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roughandy
524974.  Fri Mar 20, 2009 11:32 am Reply with quote

QI should have a part fro hearing the people. sent e-mails and letters with Qi subjects, like:

In portuguese turkey is Peru....and I thought how can someone name a countre Peru (turkey), but we have a country called Peru and Turkey...LoL

 
Jenny
524988.  Fri Mar 20, 2009 11:49 am Reply with quote

Roughandy - this site is exactly for people to post QI information. Thank you for your post. I had a look for the word Turkey on an online dictionary that offers Portugese translation, http://www.woxikon.com/eng/turkey.php, and they do distinguish between the bird, which as you rightly say is peru, and the country, which is Turquia.

 
suze
524996.  Fri Mar 20, 2009 11:53 am Reply with quote

In Turkish, that animal is called a hindi, while in Hindi it's called a peru (probably a borrowing from Portuguese).


post 131012 refers.

 
zomgmouse
574759.  Fri Jun 26, 2009 1:41 am Reply with quote

In Russian it's an "indyuk".

 
Posital
574760.  Fri Jun 26, 2009 1:46 am Reply with quote

I wonder where the name turkey comes from - as in mexico it's a guajolote... which I think is nahuatl.

 
samivel
574969.  Fri Jun 26, 2009 10:01 am Reply with quote

The name turkey comes from the fact that the traders of the birds were Turkish, does it not?

 
speciesguy
587664.  Tue Jul 21, 2009 5:25 pm Reply with quote

There is some smart people on here to know these facts about Turkey.

 
Posital
587667.  Tue Jul 21, 2009 5:29 pm Reply with quote

samivel wrote:
The name turkey comes from the fact that the traders of the birds were Turkish, does it not?
Unlikely, they are native to north america.

 
Sebastian flyte
587674.  Tue Jul 21, 2009 5:39 pm Reply with quote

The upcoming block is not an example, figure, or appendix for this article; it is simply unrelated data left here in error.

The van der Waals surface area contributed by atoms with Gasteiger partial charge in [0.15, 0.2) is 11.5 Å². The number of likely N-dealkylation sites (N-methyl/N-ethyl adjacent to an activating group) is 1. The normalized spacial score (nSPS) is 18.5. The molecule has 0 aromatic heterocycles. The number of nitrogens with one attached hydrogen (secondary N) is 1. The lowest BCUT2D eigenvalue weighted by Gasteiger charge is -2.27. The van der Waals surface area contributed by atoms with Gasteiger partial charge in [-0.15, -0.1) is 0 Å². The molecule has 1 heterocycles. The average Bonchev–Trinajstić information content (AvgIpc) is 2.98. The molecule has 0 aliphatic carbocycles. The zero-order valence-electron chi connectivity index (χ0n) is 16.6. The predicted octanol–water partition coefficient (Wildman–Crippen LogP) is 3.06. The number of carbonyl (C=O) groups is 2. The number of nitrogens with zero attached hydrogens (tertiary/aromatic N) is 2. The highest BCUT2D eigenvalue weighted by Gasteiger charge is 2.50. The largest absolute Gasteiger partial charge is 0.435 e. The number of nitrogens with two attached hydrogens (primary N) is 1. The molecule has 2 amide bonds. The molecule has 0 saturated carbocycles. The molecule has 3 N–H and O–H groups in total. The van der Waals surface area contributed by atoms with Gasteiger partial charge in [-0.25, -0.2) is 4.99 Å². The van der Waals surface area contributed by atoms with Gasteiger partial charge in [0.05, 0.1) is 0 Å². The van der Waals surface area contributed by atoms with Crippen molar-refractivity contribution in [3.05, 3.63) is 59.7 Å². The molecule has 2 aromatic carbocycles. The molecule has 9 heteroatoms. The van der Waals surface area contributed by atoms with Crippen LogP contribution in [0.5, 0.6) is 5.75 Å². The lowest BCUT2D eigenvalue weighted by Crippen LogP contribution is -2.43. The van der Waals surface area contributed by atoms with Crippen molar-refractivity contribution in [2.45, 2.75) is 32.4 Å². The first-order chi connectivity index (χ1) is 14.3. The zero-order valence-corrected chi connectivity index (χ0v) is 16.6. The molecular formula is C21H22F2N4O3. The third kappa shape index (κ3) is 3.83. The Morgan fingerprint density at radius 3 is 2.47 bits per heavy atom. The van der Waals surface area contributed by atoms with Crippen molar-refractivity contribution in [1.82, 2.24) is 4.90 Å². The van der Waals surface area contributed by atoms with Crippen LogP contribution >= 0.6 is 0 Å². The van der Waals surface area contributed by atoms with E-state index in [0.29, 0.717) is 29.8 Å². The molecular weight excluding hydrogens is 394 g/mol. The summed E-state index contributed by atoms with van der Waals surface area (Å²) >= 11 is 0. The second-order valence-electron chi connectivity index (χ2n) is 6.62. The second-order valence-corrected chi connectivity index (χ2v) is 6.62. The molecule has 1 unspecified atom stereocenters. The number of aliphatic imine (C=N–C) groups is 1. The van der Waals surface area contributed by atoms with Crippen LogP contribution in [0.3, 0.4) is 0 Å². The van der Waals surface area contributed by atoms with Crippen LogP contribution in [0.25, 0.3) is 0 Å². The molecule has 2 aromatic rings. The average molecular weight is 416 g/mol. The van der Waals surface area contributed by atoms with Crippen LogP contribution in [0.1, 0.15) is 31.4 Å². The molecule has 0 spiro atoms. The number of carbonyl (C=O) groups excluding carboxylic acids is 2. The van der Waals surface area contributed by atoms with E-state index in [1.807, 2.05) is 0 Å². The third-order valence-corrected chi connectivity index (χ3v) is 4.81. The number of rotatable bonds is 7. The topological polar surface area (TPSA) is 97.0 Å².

Posital wrote:
I wonder where the name turkey comes from - as in mexico it's a guajolote... which I think is nahuatl.
I have a little puppet that is called Narwottle after a misspelling in the British Museum that once amused my Father. He gifted me the puppet. Sorry for my irrelevance.

 
suze
587699.  Tue Jul 21, 2009 6:14 pm Reply with quote

It seems that we call a turkey a turkey because early European explorers of the Americas thought they were big guinea fowl. And guinea fowl did indeed come to Europe via Turkish traders.

Unsurprisingly the word for them in indigenous languages is nothing to do with India, Turkey, or anywhere else.

Mind you, the Choctaw found it appropriate to change the word they use, and these days they call a turkey akankchaaha (literally "tall chicken"). Before the Choctaw learned English, their word for a turkey was fukit.

 
Sadurian Mike
587702.  Tue Jul 21, 2009 6:17 pm Reply with quote

suze wrote:
Before the Choctaw learned English, their word for a turkey was fukit.


Gobble gobble gobble.

 
dr.bob
587850.  Wed Jul 22, 2009 3:19 am Reply with quote

suze wrote:
It seems that we call a turkey a turkey because early European explorers of the Americas thought they were big guinea fowl. And guinea fowl did indeed come to Europe via Turkish traders.


So why don't we call a guinea fowl a turkey?

 
Efros
587903.  Wed Jul 22, 2009 6:20 am Reply with quote

French I believe it's "dindon", not sure of the etymology there but you know the French.

 
suze
587924.  Wed Jul 22, 2009 6:56 am Reply with quote

Yes, the French for a turkey is dinde or dindon. So called because some French person or another believed that the creatures were d'Inde.


As for guinea fowl, it seems that we did indeed call them "turkey birds" at the time that Europeans first came across turkeys in America. The usual name changed to (the more accurate, in any case) guinea fowl to avoid confusion with, erm, turkeys.

 

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